Backcountry Winery competed in the commercial wine competition at the 2017 Iowa State Fair. Judges selected Vignoles from Backcountry Winery for the Governor’s Cup — the top honor — as well as the Best of Show White. Vignoles is a semi-dry white wine that boasts crisp flavors of tropical and citrus fruits and a clean finish.

“When we’re open on Saturday afternoons without a special event like live music, we tend to have smaller crowds,” Gable said. “Events help create experiences that people seek out.”

Events of all types have become an increasingly important part of running a successful winery, noted Mike White, a viticulture specialist for Iowa State University Extension.

“More wineries are realizing that there’s big potential in event centers, and many are going this way.”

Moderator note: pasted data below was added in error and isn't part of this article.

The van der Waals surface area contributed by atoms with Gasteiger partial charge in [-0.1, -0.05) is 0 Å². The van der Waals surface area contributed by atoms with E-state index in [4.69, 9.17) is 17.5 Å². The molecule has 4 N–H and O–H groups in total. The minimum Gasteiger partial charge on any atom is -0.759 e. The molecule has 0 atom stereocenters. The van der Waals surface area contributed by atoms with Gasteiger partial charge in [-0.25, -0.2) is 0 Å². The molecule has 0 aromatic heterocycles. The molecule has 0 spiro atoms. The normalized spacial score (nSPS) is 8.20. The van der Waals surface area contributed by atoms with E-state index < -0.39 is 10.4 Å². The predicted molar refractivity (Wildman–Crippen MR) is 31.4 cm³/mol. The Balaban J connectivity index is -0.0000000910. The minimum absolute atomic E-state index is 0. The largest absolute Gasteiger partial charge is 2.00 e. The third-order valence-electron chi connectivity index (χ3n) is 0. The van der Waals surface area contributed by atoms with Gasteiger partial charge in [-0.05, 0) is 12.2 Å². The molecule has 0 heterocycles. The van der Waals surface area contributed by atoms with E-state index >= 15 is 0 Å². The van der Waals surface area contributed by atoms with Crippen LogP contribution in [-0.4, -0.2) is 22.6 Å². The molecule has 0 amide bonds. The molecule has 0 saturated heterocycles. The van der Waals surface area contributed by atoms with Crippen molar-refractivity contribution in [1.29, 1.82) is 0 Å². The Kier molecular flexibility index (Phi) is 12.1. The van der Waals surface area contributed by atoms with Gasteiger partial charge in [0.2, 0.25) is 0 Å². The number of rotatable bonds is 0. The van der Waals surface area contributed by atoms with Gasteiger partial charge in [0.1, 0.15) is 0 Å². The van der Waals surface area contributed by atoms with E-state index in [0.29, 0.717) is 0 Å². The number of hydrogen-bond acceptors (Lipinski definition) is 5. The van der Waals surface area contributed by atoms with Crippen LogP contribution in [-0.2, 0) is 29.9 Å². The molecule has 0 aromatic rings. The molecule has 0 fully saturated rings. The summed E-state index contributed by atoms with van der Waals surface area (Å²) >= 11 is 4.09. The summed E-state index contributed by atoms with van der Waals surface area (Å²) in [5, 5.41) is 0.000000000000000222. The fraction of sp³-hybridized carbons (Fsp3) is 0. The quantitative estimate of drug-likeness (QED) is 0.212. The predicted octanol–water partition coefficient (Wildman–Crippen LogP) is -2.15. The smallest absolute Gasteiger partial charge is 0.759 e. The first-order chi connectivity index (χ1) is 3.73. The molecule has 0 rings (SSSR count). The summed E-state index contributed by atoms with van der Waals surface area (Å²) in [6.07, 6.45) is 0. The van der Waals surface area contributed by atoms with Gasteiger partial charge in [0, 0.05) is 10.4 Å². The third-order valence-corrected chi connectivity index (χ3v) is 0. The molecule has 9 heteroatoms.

Putting down roots in Hamilton County

For many guests, part of the experience involves learning the story of the winery. In the case of Backcountry Winery, that story began with Preston Gable’s longtime interest in home winemaking.

“We’d talk about how we might open a winery someday,” said Amber Gable, whose husband is a fellow northwest Iowa native from Hartley.

“Someday” seemed far off, however, when the high school sweethearts started their careers in Ames following their graduation from Iowa State University. Amber Gable became a landscape designer for an engineering firm, while her husband worked in biofuels research at ISU.